Who is liable for business rates?
Who pays Business Rates?
The person or company who actually occupies a non-domestic property usually pays the rates. Often this will also be the owner or leaseholder of the property.
What properties count as non-domestic?
Any property that is not intended for use as somebody’s residence will be liable for Non Domestic Rates. Shops, offices, factories and warehouses are obvious examples. Holiday homes that are available for commercial letting for 140 days a year or more will be charged non-domestic rates. If you offer bed and breakfast to six people or less within your own home, you will not pay business rates.
Some non-domestic properties are exempt from rates. The most common types are farmland and buildings, churches, sewers and public parks.
How is it worked out?
Each non domestic property has a rateable value, which is set by the valuation officers of the Valuation Office Agency (VOA), an agency of Her Majesty’s Revenue and Customs.
The local authority works out the Business Rates bill by multiplying the rateable value of the property by the appropriate multiplier.
What are multipliers?
From 1 April 2005 there are two multipliers; the standard non-domestic rating multiplier and the small business non-domestic rating multiplier. The Government sets the multipliers for each financial year for the whole of England. The Government normally changes both multipliers every year in line with inflation.
- The Non-Domestic Multiplier for 2015/2016 is 49.3p
- The Small Business Non-Domestic Multiplier for 2015/2016 is 48.0p
- The Non-domestic multiplier for 2016/2017 is 49.7p
- The Small business non-domestic multiplier for 2016/2017 is 48.4p
- The Non-domestic multiplier for 2017/2018 is 47.9p
- The Small business non-domestic multiplier for 2017/2018 is 46.6p
Changes to business rates from 1 April 2017:
Chancellors Spring Statement
In his Budget Statement to Parliament on 8th March 2017 the chancellor announced some additional measures to assist businesses most adversely affected by the 2017 re-valuation. All the specific details of these additional measures and how they are to be applied are not yet known. Further details will be made available as soon as possible and amended rate demands will be issued to those properties eligible for relief once the application process has been established
The measures announced are:-
- An additional £1000 discount for local pubs with a rateable value of less than £100,000. This will be for one year only.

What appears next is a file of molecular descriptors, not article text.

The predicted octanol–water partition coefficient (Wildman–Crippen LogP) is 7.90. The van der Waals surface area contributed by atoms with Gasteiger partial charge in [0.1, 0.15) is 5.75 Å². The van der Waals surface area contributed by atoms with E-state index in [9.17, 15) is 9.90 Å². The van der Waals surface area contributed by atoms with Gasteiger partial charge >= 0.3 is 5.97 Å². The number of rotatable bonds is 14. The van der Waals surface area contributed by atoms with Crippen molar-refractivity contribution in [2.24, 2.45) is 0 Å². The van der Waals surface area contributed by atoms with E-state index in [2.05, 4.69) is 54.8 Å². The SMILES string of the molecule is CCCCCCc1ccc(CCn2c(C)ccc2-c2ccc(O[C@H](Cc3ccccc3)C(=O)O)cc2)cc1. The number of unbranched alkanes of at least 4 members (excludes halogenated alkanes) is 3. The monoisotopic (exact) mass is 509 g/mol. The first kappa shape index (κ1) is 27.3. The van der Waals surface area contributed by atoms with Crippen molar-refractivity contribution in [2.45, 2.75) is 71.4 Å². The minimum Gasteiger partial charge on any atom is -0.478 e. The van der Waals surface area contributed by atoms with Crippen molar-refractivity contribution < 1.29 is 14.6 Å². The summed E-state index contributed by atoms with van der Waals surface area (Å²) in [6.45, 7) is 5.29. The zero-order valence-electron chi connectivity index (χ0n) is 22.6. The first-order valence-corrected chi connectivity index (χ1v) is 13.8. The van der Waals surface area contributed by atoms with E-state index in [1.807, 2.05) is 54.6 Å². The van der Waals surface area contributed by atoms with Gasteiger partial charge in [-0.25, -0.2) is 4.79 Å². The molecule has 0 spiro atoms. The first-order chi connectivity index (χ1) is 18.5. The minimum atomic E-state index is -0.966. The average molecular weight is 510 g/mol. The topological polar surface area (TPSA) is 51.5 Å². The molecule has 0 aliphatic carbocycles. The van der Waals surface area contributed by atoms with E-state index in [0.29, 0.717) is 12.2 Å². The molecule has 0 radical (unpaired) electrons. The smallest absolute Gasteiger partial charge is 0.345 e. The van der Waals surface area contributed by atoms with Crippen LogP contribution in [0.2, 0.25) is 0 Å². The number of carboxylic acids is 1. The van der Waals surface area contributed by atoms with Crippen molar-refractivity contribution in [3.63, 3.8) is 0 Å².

- Any business no longer eligible for SBRR to have increases capped at no more than £600 in the first year.
- A £300m Discretionary fund to be made available to Council’s to assist businesses hardest hit by the revaluation. The Government have yet to announce details of how this funding will be shared amongst LA’s.
- All rateable values are reassessed by the Valuation Office Agency at a general revaluation to ensure bills paid by any one ratepayer reflect changes over time in the value of their property relative to others. The 2017 revaluation takes effect from 1st April 2017 and the new values will be used to calculate business rate bills from that date. Further information can be found at www.gov.uk/introduction-to-business-rates/revaluation
Transitional scheme for the 2017 rating list
- For those ratepayers that would otherwise see significant increases in their rates liability, the Government has put in place a transitional relief scheme to limit and phase in changes in rate bills as a result of the 2017 revaluation. To help pay for the limits on increases in bills, there also have to be limits on reductions in bills.
- Under the transitional relief scheme, limits continue to apply to yearly increases and decreases until the full amount is due. The scheme applies only to the bill based on a property at the time of the revaluation. The transitional arrangements are applied automatically, you do not have to apply for them and will be shown on the front of your bill.
- The provisional 2017/18 standard non-domestic rating multiplier from 1 April 2017 is 47.9p and the small non-domestic standard rating multiplier is 46.6p. The multipliers will be confirmed after either the Local Government Finance Report for 2017-18 has been approved by the House of Commons or 1 March 2017, whichever is earlier.
Small Business Rate Relief
- The doubling of the Small Business Rate Relief from 50% to 100% will be made permanent from 1 April 2017. The £6,000 and £12,000 thresholds will increase to £12,000 and £15,000 respectively. The threshold for the standard business rates multiplier will also increase from a rateable value of £18,000 (£25,500 in London) to £51,000.
Rural rate relief
- The Autumn Statement confirmed that the Government will double rural rate relief to 100% from 1 April 2017.
- The Government will provide a new 100% business rates relief for new full fibre infrastructure for a five year period from 1 April 2017 to support the rollout of new full-fibre broadband infrastructure and future 5G communications to homes and businesses.
- £1,500 business rates discount for office space occupied by local newspapers, up to a maximum of one discount per local newspaper title and per hereditament, and up to state aid limits, for 2 years from 1 April 2017.
Empty property rates
- From 1st April 2017 the government has announced that it intends to increase the rateable value threshold below which buildings are exempt until they become occupied again from £2,600 to £2,900